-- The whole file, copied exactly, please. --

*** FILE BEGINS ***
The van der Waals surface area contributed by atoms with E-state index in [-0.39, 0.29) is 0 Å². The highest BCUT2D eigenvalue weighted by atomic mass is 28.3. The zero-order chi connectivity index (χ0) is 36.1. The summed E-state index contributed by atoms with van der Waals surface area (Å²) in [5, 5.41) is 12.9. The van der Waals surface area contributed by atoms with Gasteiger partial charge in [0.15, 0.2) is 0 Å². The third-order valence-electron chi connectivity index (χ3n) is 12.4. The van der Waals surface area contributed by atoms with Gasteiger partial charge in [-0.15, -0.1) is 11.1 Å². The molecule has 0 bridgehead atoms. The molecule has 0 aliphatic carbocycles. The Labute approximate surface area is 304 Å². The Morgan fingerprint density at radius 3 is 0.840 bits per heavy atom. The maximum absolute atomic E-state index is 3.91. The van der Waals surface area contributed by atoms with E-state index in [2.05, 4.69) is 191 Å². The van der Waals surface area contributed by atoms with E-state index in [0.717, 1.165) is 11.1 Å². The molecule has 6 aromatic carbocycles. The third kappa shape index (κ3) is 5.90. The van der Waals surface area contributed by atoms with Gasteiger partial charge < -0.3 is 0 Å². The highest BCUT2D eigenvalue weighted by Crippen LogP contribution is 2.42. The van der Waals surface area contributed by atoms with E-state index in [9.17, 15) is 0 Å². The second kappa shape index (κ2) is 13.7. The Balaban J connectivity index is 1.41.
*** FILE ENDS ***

The van der Waals surface area contributed by atoms with E-state index in [-0.39, 0.29) is 0 Å². The highest BCUT2D eigenvalue weighted by atomic mass is 28.3. The zero-order chi connectivity index (χ0) is 36.1. The summed E-state index contributed by atoms with van der Waals surface area (Å²) in [5, 5.41) is 12.9. The van der Waals surface area contributed by atoms with Gasteiger partial charge in [0.15, 0.2) is 0 Å². The third-order valence-electron chi connectivity index (χ3n) is 12.4. The van der Waals surface area contributed by atoms with Gasteiger partial charge in [-0.15, -0.1) is 11.1 Å². The molecule has 0 bridgehead atoms. The molecule has 0 aliphatic carbocycles. The Labute approximate surface area is 304 Å². The Morgan fingerprint density at radius 3 is 0.840 bits per heavy atom. The maximum absolute atomic E-state index is 3.91. The van der Waals surface area contributed by atoms with E-state index in [2.05, 4.69) is 191 Å². The van der Waals surface area contributed by atoms with E-state index in [0.717, 1.165) is 11.1 Å². The molecule has 6 aromatic carbocycles. The third kappa shape index (κ3) is 5.90. The van der Waals surface area contributed by atoms with Gasteiger partial charge < -0.3 is 0 Å². The highest BCUT2D eigenvalue weighted by Crippen LogP contribution is 2.42. The van der Waals surface area contributed by atoms with E-state index in [9.17, 15) is 0 Å². The second kappa shape index (κ2) is 13.7. The Balaban J connectivity index is 1.41.